Cooey, Paula Marie

views updated

COOEY, Paula Marie

Born 21 March 1945, Hays, Kansas

Daughter of Edward Wilton and Polly Miller Cooey, Jr.; married Philip C. Nichols Jr.; children: Benjamin

Paula Cooey's writings during her distinguished academic career have ranged from her systematic analysis of Jonathan Edwards, a colonial American Puritan preacher, on nature and destiny, to works of feminist theory that focus on the significance of the body in the context of religious experience, law, and domestic abuse. Most recently she has published a highly readable and generally accessible book in which she takes a look at the American family in the late 20th century. In her creative and sensitive themes, she has used current social theory and critique, cognitive psychology, contemporary fiction and arts, and women's accounts of religious experience. Cooey, who writes and speaks passionately about things that concern her, began writing as a primary means of thinking when she was seven years old. At that time, she wrote her first short story and began to keep a journal. She once claimed the greatest limitation and the greatest strength of the body of her written work are one and the same: its experimental quality. This is reflected not only in the content and the topics but also in her writing style and her choice of words and images.

Born in 1945 in Georgia, she received her B.A. in philosophy from the University of Georgia (1968), continuing doctoral work there in comparative literature. She transferred to the Harvard Divinity School, where she received a Master of Theological Studies in 1974. In 1981 she received a Ph.D. in the study of religion from Harvard University Graduate School of Arts and Sciences. After serving one year as a full-time visiting instructor at Connecticut College in 1979-80 and as a part-time instructor at the University of Massachusetts, Harbor Campus, in 1980-81, Cooey joined the faculty of Trinity University, San Antonio, Texas, in August 1981. During her 18 years at Trinity, she was promoted through the ranks to become professor of religion in 1993. In 1999 she was appointed the Margaret W. Harmon Professor of Christian Theology and Culture at Macalester College, St. Paul, Minnesota.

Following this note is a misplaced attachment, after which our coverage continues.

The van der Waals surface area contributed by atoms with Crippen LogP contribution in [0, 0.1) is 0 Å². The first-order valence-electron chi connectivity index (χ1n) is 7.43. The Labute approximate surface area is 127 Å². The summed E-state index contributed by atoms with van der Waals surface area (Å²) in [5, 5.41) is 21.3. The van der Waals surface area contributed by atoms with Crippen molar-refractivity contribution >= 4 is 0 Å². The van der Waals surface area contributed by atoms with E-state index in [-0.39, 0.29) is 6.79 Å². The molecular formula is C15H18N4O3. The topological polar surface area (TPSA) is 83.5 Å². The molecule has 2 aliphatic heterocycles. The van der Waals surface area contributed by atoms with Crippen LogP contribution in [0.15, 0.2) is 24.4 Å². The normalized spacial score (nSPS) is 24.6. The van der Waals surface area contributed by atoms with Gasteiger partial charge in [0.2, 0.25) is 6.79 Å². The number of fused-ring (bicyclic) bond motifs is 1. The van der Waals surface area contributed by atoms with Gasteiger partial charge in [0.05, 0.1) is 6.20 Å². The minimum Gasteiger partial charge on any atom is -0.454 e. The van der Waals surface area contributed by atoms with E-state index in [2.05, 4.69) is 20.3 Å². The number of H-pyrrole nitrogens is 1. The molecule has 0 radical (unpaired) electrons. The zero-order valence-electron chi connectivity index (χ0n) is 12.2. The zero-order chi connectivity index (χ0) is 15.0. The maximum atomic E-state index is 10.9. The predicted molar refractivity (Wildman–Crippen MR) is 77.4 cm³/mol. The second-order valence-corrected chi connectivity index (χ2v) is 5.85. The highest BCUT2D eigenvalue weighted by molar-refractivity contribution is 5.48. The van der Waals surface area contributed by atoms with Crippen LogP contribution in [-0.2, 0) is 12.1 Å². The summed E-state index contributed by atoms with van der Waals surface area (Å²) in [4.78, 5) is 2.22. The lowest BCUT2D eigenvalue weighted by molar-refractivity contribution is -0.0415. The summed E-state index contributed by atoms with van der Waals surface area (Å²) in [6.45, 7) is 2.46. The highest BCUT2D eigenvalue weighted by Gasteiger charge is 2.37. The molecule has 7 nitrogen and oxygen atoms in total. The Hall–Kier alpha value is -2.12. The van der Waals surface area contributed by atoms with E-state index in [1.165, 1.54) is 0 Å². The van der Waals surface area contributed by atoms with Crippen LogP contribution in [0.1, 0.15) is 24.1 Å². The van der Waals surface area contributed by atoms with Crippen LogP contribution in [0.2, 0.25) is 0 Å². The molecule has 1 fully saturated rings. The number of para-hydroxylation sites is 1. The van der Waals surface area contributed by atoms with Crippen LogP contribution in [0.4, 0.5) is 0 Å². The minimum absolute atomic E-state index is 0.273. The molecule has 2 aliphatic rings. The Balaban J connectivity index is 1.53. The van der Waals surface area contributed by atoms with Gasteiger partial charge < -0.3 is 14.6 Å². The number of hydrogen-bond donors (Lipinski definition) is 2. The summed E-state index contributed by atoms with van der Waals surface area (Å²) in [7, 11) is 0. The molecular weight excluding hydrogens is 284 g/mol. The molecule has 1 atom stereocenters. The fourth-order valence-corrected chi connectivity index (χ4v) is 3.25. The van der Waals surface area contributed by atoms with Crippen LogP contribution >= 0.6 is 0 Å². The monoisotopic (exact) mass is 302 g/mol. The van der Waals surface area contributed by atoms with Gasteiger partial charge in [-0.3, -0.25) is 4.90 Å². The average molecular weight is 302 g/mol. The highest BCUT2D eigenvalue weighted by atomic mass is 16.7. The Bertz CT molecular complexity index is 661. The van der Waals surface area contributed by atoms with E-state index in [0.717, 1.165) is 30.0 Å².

One often finds variations of the word "transformation" in her writings. From the first publication, Jonathan Edwards on Nature and Destiny: A Systematic Analysis (1985), which was based on her doctoral dissertation, she wrote, "Grace is the only word I know that captures both the commonness and the specialness of reality. It takes human misery and sorrow seriously and transforms them." The subtitle of the edited volume After Patriarchy (1991), on which she worked with William R. Eakin and Jay B. McDaniel, was Feminist Transformations of the World Religions. In her essay in this volume, "The Redemption of the Body," she wrote, "The body provides a source of seemingly never-ending conflict and a locus for social and environmental violence…. A post-patriarchal understanding of incarnation must be committed to a redemption of the body. In so doing, it must recognize that the transfiguration of pain begins with giving voice or bearing witness to injustice with a view to healing and nurture."

Again, in Embodied Love: Sensuality and Relationship as Feminist Values (1987, edited by Cooey, Sharon A. Farmer, and Mary Ellen Ross), in Cooey's essay, "Woman's Body, Language, and Value," she sees women's toughest choice in the extent to which they assume responsibility for what they value, "for our acts of valuing ultimately define our identities." She discusses indiscriminate love and concludes, "Whereas to love indiscriminately perpetuates women's subordination to men as definitive of woman's identity as 'woman' in a negative sense, to love with integrity is to participate in a revolution in value that transforms identity in ways yet to be imagined."